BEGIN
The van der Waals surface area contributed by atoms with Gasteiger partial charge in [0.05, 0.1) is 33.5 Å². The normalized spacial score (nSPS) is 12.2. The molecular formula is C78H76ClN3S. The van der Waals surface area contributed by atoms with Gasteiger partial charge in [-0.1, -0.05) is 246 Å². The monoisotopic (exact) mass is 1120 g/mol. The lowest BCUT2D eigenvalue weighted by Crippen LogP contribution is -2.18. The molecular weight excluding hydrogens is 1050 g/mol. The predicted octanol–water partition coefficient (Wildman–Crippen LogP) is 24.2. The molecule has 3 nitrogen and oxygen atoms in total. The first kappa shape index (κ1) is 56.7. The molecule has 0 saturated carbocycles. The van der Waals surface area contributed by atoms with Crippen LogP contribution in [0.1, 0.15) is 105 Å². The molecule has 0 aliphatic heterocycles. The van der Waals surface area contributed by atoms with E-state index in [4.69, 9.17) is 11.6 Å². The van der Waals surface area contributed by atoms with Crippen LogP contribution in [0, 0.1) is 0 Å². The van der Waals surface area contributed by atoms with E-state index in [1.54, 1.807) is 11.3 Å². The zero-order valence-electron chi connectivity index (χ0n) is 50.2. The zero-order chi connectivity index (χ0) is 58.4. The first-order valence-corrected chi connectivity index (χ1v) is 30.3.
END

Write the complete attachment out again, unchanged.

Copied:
The van der Waals surface area contributed by atoms with Gasteiger partial charge in [0.05, 0.1) is 33.5 Å². The normalized spacial score (nSPS) is 12.2. The molecular formula is C78H76ClN3S. The van der Waals surface area contributed by atoms with Gasteiger partial charge in [-0.1, -0.05) is 246 Å². The monoisotopic (exact) mass is 1120 g/mol. The lowest BCUT2D eigenvalue weighted by Crippen LogP contribution is -2.18. The molecular weight excluding hydrogens is 1050 g/mol. The predicted octanol–water partition coefficient (Wildman–Crippen LogP) is 24.2. The molecule has 3 nitrogen and oxygen atoms in total. The first kappa shape index (κ1) is 56.7. The molecule has 0 saturated carbocycles. The van der Waals surface area contributed by atoms with Crippen LogP contribution in [0.1, 0.15) is 105 Å². The molecule has 0 aliphatic heterocycles. The van der Waals surface area contributed by atoms with E-state index in [4.69, 9.17) is 11.6 Å². The van der Waals surface area contributed by atoms with Crippen LogP contribution in [0, 0.1) is 0 Å². The van der Waals surface area contributed by atoms with E-state index in [1.54, 1.807) is 11.3 Å². The zero-order valence-electron chi connectivity index (χ0n) is 50.2. The zero-order chi connectivity index (χ0) is 58.4. The first-order valence-corrected chi connectivity index (χ1v) is 30.3.